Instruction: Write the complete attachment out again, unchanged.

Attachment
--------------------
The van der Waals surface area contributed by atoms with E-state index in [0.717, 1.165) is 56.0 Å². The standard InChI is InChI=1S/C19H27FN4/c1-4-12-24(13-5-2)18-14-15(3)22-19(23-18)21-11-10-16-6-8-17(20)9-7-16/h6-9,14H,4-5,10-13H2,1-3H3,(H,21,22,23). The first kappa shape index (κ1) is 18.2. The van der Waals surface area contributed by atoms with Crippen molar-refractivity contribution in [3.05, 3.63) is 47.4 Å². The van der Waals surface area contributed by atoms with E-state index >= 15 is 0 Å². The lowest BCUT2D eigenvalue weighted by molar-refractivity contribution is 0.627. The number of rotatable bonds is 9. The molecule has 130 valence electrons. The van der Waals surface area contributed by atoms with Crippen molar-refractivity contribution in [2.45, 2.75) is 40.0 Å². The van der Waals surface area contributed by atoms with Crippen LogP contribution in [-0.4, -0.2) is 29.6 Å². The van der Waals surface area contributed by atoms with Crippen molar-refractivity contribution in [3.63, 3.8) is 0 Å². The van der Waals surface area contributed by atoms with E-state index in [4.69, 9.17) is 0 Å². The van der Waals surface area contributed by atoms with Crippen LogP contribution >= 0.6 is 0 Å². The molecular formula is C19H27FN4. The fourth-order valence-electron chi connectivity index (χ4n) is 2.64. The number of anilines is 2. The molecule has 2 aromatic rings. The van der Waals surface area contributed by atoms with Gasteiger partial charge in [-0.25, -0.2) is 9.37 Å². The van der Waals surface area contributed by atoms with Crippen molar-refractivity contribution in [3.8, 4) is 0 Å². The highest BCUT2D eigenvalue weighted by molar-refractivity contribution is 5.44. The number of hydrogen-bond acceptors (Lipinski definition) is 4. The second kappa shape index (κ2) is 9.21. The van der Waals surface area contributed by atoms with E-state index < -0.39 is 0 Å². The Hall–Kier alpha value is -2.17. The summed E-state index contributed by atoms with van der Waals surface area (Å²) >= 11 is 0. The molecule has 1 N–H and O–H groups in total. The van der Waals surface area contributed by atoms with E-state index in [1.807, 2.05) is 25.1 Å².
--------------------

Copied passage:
The van der Waals surface area contributed by atoms with E-state index in [0.717, 1.165) is 56.0 Å². The standard InChI is InChI=1S/C19H27FN4/c1-4-12-24(13-5-2)18-14-15(3)22-19(23-18)21-11-10-16-6-8-17(20)9-7-16/h6-9,14H,4-5,10-13H2,1-3H3,(H,21,22,23). The first kappa shape index (κ1) is 18.2. The van der Waals surface area contributed by atoms with Crippen molar-refractivity contribution in [3.05, 3.63) is 47.4 Å². The van der Waals surface area contributed by atoms with E-state index >= 15 is 0 Å². The lowest BCUT2D eigenvalue weighted by molar-refractivity contribution is 0.627. The number of rotatable bonds is 9. The molecule has 130 valence electrons. The van der Waals surface area contributed by atoms with Crippen molar-refractivity contribution in [2.45, 2.75) is 40.0 Å². The van der Waals surface area contributed by atoms with Crippen LogP contribution in [-0.4, -0.2) is 29.6 Å². The van der Waals surface area contributed by atoms with Crippen molar-refractivity contribution in [3.63, 3.8) is 0 Å². The van der Waals surface area contributed by atoms with E-state index in [4.69, 9.17) is 0 Å². The van der Waals surface area contributed by atoms with Crippen LogP contribution >= 0.6 is 0 Å². The molecular formula is C19H27FN4. The fourth-order valence-electron chi connectivity index (χ4n) is 2.64. The number of anilines is 2. The molecule has 2 aromatic rings. The van der Waals surface area contributed by atoms with Gasteiger partial charge in [-0.25, -0.2) is 9.37 Å². The van der Waals surface area contributed by atoms with Crippen molar-refractivity contribution in [3.8, 4) is 0 Å². The highest BCUT2D eigenvalue weighted by molar-refractivity contribution is 5.44. The number of hydrogen-bond acceptors (Lipinski definition) is 4. The second kappa shape index (κ2) is 9.21. The van der Waals surface area contributed by atoms with E-state index < -0.39 is 0 Å². The Hall–Kier alpha value is -2.17. The summed E-state index contributed by atoms with van der Waals surface area (Å²) >= 11 is 0. The molecule has 1 N–H and O–H groups in total. The van der Waals surface area contributed by atoms with E-state index in [1.807, 2.05) is 25.1 Å².